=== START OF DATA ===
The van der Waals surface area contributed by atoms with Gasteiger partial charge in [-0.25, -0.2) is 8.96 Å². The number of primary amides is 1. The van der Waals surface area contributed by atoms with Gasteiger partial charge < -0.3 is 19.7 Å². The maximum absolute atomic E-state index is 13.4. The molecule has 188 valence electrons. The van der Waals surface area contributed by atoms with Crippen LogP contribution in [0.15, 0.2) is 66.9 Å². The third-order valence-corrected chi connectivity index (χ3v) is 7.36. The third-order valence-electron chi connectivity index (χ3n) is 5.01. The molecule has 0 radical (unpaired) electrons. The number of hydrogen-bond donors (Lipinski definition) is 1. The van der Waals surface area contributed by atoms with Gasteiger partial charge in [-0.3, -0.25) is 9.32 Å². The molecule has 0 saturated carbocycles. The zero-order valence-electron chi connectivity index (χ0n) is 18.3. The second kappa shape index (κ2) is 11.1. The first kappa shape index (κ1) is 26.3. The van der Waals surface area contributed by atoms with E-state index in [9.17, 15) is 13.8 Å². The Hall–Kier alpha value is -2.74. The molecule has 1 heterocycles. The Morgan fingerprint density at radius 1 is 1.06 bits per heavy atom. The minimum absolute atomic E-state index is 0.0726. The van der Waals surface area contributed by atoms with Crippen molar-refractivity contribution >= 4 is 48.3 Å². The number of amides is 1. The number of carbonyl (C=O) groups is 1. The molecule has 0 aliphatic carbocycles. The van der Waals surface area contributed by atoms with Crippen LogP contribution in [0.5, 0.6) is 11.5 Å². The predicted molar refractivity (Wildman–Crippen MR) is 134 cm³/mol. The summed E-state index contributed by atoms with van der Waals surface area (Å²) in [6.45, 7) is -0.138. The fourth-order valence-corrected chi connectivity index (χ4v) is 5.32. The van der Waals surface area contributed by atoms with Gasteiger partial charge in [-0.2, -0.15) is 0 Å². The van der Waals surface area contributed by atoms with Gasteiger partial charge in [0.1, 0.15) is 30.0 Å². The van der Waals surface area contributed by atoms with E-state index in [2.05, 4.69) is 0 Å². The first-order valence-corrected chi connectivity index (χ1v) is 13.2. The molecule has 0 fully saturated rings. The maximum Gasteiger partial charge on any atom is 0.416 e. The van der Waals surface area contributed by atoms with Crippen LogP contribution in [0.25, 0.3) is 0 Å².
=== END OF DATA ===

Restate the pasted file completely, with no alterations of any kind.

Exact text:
The van der Waals surface area contributed by atoms with Gasteiger partial charge in [-0.25, -0.2) is 8.96 Å². The number of primary amides is 1. The van der Waals surface area contributed by atoms with Gasteiger partial charge < -0.3 is 19.7 Å². The maximum absolute atomic E-state index is 13.4. The molecule has 188 valence electrons. The van der Waals surface area contributed by atoms with Crippen LogP contribution in [0.15, 0.2) is 66.9 Å². The third-order valence-corrected chi connectivity index (χ3v) is 7.36. The third-order valence-electron chi connectivity index (χ3n) is 5.01. The molecule has 0 radical (unpaired) electrons. The number of hydrogen-bond donors (Lipinski definition) is 1. The van der Waals surface area contributed by atoms with Gasteiger partial charge in [-0.3, -0.25) is 9.32 Å². The molecule has 0 saturated carbocycles. The zero-order valence-electron chi connectivity index (χ0n) is 18.3. The second kappa shape index (κ2) is 11.1. The first kappa shape index (κ1) is 26.3. The van der Waals surface area contributed by atoms with E-state index in [9.17, 15) is 13.8 Å². The Hall–Kier alpha value is -2.74. The molecule has 1 heterocycles. The Morgan fingerprint density at radius 1 is 1.06 bits per heavy atom. The minimum absolute atomic E-state index is 0.0726. The van der Waals surface area contributed by atoms with Crippen molar-refractivity contribution >= 4 is 48.3 Å². The number of amides is 1. The number of carbonyl (C=O) groups is 1. The molecule has 0 aliphatic carbocycles. The van der Waals surface area contributed by atoms with Crippen LogP contribution in [0.5, 0.6) is 11.5 Å². The predicted molar refractivity (Wildman–Crippen MR) is 134 cm³/mol. The summed E-state index contributed by atoms with van der Waals surface area (Å²) in [6.45, 7) is -0.138. The fourth-order valence-corrected chi connectivity index (χ4v) is 5.32. The van der Waals surface area contributed by atoms with Gasteiger partial charge in [-0.2, -0.15) is 0 Å². The van der Waals surface area contributed by atoms with Gasteiger partial charge in [0.1, 0.15) is 30.0 Å². The van der Waals surface area contributed by atoms with E-state index in [2.05, 4.69) is 0 Å². The first-order valence-corrected chi connectivity index (χ1v) is 13.2. The molecule has 0 fully saturated rings. The maximum Gasteiger partial charge on any atom is 0.416 e. The van der Waals surface area contributed by atoms with Crippen LogP contribution in [0.25, 0.3) is 0 Å².